Keeping a sketchbook handy is a great way to build drawing skills. I carry a Moleskin sketchbook and pencils in my purse. That means if I have to wait in line, anywhere, I can sketch to my heart’s content. Here are some tips and thoughts about sketching:
- you do not have to share your sketches with anyone if you don’t feel like it
- you can share your sketches with everyone if you feel like it
- treat yourself to some beautiful pencils and drawing paper
- take drawing classes from the best person you can find
- consider taking a sculpting class to hone your drawing skills
One thing I have learned about my sketchbook in art school is that it is filled with exercises and, frankly, some pretty rotten drawings. So, to many people your exercises may not look like ‘art.’ What do I mean by this? Well, I really struggled with drawing perspective. So I got a basic drawing book and did most of the very rudimentary assignments in it. For instance, this book suggests that you can train your eye to see perspective more accurately by stacking boxes on top of each other. Be sure the stack is so high that it is above your eye level. Then, draw the stack and remove the top box. Then redraw the stack. Remove another box and redraw the stack. Repeat until you have drawn all the boxes in perspective. This may take you a few stacks of boxes!
We live in a world where people think everyone from Michelangelo to Van Gogh were ‘born’ artists. Not true! Each spent hours and hours drawing and studying their craft. You can do the same.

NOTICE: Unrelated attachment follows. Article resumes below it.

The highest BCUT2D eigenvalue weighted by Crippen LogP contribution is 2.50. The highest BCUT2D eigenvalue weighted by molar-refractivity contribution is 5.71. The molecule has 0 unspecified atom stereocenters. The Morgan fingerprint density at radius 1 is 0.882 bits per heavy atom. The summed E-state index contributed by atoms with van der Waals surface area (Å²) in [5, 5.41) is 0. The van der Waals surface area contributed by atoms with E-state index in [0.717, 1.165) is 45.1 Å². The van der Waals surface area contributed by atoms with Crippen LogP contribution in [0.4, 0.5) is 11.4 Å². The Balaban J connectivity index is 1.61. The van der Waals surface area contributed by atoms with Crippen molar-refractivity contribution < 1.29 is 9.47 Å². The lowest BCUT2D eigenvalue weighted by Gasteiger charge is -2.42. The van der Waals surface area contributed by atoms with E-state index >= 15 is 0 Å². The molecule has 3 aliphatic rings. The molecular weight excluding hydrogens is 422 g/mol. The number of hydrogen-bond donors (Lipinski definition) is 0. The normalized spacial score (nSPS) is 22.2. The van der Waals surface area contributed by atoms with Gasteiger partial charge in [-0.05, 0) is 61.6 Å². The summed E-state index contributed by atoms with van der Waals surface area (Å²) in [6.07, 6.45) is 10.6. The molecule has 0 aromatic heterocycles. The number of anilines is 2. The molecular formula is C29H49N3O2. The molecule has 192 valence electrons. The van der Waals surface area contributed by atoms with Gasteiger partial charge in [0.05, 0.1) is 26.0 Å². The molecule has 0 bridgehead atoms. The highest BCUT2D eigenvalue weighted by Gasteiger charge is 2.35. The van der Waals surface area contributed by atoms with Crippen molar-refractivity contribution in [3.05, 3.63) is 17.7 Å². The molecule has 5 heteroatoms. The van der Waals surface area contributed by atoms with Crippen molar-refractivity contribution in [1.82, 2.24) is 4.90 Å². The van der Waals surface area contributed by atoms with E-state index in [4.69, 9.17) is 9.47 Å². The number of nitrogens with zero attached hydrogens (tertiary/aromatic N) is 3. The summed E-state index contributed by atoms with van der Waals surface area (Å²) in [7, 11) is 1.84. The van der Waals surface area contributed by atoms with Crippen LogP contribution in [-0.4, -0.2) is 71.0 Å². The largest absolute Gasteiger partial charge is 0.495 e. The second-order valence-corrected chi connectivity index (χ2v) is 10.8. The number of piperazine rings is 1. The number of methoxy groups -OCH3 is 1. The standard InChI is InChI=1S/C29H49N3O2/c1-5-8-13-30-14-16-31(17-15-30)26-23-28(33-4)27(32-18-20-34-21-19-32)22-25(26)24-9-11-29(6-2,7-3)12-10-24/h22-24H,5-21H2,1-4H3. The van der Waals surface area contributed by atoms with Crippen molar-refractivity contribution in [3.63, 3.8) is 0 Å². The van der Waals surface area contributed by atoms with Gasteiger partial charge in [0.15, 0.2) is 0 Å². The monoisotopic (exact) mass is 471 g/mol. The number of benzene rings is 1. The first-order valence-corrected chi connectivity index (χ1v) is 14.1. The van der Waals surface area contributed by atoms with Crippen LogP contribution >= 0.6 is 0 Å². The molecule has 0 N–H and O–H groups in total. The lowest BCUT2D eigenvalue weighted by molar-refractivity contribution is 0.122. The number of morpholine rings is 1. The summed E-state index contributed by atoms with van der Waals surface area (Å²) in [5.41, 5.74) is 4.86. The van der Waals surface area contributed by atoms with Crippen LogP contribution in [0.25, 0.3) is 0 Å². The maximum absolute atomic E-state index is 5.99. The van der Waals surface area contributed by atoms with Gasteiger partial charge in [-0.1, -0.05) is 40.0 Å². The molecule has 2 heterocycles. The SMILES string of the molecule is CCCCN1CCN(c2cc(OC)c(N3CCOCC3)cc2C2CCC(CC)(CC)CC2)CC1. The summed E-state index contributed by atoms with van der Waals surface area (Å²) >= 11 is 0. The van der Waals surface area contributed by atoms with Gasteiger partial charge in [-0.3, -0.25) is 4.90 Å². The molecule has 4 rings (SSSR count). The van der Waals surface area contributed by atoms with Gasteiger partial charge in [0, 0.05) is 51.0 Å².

But as you decide to improve your skills, be patient with yourself. I came to art school knowing that I needed to refine my skills. Finding the best teachers helps you do that. At Studio Incamminati, one of the best teachers, Dan Thompson, also happens to be one of the most talented artists out there today. If you want to learn how to draw, take a workshop with Dan.
If you decide to apply and attend school here at Studio Incamminati, you will become immersed in using sculpture to improve your drawing. This fall we have spent the last 10 weeks, studying the landmarks of the head and neck and sculpting them in clay. Dan Thompson leads this class with enthusiasm, humor, in depth knowledge of anatomy, art history and drawing.
Ultimately, I know that drawing skills in graphite will translate into drawing skills in paint. I would love to be able to paint and draw what I see with confidence and ease. This year has been a big boost for me because I am beginning to feel as if I can sketch what I see. The quick drawing of my husband, David, above is one example. But, even now, a few days after completing this sketch, I can see where I can improve the structure and anatomy of this drawing. I consider this a good thing. Because it’s important to develop a critical eye as my skills evolve and grow, too.
That’s the latest from sketching and drawing! What’s happening in your world?